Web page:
Pie and Cake Portioning: Nice Slice
August 01, 2009
by Shane Whitaker
Portion control has grown in importance during the past few years as consumers have attempted to limit calories by choosing smaller-portioned foods. From 100-calorie bags of chips and cookies to mini desserts at their favorite restaurants, people are looking for pre-portioned foods more often.
Restaurant operators also desire desserts such as pies and cakes that are sliced prior to arrival for easier serving. Slicing systems for these favorite desserts have been available for more than 25 years, and today the variety of slicing systems available to industrial processors is greater than ever.
“Customers want products pre-sliced,” said Doug Petrovich, president of FoodTools, Inc., Santa Barbara, CA. “From the consumer who just wants to remove one slice at a time to the restaurant owner who doesn’t have time to worry about slicing a product in the kitchen, accurate pre-sliced products are in demand. Our larger wholesale bakers are all looking for more automation to reduce labor cost and increase effi ciency.”
Rick Hoskins, vice-president, sales and marketing, Colborne Corp., Lake Forest, IL, said convenience is important to food service outlets. “Until recently, pies were almost never pre-portioned in the pan for the food service segment,” he said. “Ultrasonic cutting has really opened the door of opportunity for those producers who want to offer pre-portioned pies in the pan.”
Through a joint venture with a UK company, Colborne commercialized high-speed ultrasonic cutting systems in the US in the late 1990s. “Prior to that it was generally mechanical cutting systems that were very labor intensive and restrictive on what you could cut at certain temperatures,” Mr. Hoskins said. “With the evolution of ultrasonic cutting, bakers can now cut a wider variety of products at faster speeds and wider ranges of temperatures.”
Colborne offers various systems for cutting pies and cakes. “The applications vary depending on speed and overall size of the product,” he observed. “All of our systems are ultrasonic, relying on high-speed vibration ideal for cutting sticky and multilayered products like pies and cakes.”
For delicate and sticky products, FoodTools offers six ultrasonic models, both inline and offline applications, with production speeds of 80 to 1,500 cakes or pies per hour, according to Mr. Petrovich.
FoodTools’ latest offline introductions include ultrasonic cutting with or without divider inserts between each slice. “This improves the quality of the cut and makes for a much better product presentation for the customer,” he said. “PLCs and servo-driven product holders have improved the production speeds as well as the quality of the cut product.”
Inline machine additions include mechanical and ultrasonic units that are capable of high-speed cutting with or without divider inserts. The inserts are fed from FoodTools’ patented roll feeder system, which is more reliable than individual pre-cut sheets and reduces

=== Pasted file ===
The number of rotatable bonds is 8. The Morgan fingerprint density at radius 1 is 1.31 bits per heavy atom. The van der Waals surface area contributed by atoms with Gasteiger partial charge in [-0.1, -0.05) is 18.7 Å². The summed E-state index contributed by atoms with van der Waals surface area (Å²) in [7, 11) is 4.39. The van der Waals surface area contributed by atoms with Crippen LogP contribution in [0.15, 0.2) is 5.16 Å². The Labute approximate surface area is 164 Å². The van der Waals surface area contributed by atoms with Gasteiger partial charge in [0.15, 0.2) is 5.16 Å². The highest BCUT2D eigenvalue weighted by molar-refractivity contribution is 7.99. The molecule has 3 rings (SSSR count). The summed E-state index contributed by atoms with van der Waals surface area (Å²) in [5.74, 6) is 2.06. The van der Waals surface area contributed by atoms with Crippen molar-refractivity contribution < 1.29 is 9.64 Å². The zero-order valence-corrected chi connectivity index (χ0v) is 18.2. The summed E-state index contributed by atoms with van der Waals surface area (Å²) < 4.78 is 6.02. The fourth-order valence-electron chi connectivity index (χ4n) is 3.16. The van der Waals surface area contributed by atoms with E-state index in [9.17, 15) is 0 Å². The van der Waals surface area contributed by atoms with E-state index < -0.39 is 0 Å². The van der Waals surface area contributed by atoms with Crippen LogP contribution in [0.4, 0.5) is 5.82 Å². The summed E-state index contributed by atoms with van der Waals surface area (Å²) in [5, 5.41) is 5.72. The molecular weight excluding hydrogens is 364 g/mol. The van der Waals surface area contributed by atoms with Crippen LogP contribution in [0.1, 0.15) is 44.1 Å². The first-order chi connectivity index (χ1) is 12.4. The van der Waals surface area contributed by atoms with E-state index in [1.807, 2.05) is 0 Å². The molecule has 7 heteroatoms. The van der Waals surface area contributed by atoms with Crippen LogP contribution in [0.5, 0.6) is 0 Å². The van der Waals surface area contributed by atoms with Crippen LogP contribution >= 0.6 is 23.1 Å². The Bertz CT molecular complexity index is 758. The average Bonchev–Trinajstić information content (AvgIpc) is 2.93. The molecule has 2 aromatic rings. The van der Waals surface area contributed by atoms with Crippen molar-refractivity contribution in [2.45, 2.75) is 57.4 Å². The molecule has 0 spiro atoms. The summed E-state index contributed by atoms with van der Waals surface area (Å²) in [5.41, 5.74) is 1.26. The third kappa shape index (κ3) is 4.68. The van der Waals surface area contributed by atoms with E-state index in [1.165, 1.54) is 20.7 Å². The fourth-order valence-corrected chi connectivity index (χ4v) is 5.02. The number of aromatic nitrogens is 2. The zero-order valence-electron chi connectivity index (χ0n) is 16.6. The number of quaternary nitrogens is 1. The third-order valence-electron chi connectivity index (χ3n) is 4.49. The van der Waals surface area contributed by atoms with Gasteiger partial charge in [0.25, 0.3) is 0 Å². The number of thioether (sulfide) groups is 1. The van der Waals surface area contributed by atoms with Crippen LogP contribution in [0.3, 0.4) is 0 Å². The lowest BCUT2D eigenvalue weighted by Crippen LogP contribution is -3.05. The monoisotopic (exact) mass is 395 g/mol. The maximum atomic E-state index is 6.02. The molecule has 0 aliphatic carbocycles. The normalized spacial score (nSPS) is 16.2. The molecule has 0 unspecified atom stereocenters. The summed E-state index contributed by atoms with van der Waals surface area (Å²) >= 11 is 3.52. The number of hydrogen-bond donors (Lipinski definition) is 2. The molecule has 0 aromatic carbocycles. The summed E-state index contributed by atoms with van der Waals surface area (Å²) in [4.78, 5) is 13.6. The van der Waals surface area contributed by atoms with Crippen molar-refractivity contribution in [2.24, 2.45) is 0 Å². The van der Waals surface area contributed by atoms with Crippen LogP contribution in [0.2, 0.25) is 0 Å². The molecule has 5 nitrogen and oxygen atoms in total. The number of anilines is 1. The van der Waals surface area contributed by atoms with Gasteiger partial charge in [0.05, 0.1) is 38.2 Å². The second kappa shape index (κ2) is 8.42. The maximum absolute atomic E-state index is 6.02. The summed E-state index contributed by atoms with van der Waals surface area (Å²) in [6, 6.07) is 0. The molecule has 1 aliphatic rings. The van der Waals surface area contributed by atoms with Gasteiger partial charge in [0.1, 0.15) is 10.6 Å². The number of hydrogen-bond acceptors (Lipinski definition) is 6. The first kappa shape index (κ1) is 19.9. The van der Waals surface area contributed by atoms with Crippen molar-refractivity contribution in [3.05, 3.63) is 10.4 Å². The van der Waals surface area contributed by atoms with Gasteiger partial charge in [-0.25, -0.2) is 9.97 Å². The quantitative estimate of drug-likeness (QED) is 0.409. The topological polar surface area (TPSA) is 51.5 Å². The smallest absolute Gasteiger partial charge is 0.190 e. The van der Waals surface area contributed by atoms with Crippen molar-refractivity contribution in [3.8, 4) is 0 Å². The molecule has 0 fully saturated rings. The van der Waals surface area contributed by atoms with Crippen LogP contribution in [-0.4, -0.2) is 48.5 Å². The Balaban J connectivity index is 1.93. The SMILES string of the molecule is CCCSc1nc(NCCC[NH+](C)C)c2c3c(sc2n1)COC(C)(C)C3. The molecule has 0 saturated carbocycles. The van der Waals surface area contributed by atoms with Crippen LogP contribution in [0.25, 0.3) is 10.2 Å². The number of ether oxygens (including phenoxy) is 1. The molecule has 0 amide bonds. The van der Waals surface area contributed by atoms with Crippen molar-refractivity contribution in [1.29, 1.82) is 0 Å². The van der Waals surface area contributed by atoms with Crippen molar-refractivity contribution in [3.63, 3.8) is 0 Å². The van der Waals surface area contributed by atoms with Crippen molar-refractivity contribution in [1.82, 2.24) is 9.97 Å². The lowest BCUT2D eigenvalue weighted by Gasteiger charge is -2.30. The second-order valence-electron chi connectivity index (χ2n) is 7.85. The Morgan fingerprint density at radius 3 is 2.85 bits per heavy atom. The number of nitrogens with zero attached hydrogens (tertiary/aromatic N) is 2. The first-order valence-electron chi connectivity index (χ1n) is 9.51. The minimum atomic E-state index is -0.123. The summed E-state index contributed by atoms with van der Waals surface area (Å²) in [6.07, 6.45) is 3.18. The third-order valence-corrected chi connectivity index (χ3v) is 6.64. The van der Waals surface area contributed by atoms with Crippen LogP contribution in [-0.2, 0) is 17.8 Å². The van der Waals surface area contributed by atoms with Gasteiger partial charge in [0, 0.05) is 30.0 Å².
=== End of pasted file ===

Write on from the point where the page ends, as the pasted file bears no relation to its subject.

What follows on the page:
inventory requirements and waste from divider feeding problems, according to Mr. Petrovich. “All of our inline machines have PLCs, servo-driven blades and conveyor systems for ultimate integration into the customer’s line.”
For inline applications, FoodTools offers two models with production speeds of 900 to 1,500 cakes and pies per hour, and for offline applications, the company offers six models with production speeds of 40 to 400 cakes per hour. “This broad range of machines allows us to match the needs of any size bakery depending on if the product is frozen or fresh, delicate or sticky and whether divider inserts are required between each slice of cake or pie,” Mr. Petrovich added.
When cutting pies, Colborne has two unique features for customers, according to Mr. Hoskins. First, its systems allow bakers to portion products in the pan. “This is a great feature for those pie producers serving the food service market,” he noted. “Within the same system, we offer blades that make two cuts at the same time, still using ultrasonic technology. This allows us to increase throughput without adding additional cutting stations.”
One of the most important features bakers want from their portioning systems is flexibility, which Mr. Hoskins said is a standard offering for Colborne’s machines. “All of our units are programmable and servo-driven making it the most flexible it can be,” he said.
Colborne introduced robotic cutting systems that bring flexibility and reduced operating costs by using a robot as the mechanism to drive cutting blades, according to Mr. Hoskins. “The need for flexibility has driven this initiative,” he added.
In addition to flexibility, Mr. Hoskins said the other feature most desired by bakers is throughput. “Processing more with less is nothing new in terms of strategy, but continues to drive innovation,” he pointed out.
According to Mr. Petrovich, the most important features are flexibility, automation, sanitation and safety. “All of our machines are CE and BISSC certified,” he noted.
More equipment than ever before is available to assist bakeries to automate the process of slicing cakes and pies into convenient pre-portioned pieces. Whether a bakery wants an inline or offline system, mechanical or ultrasonic, a variety of choices is available.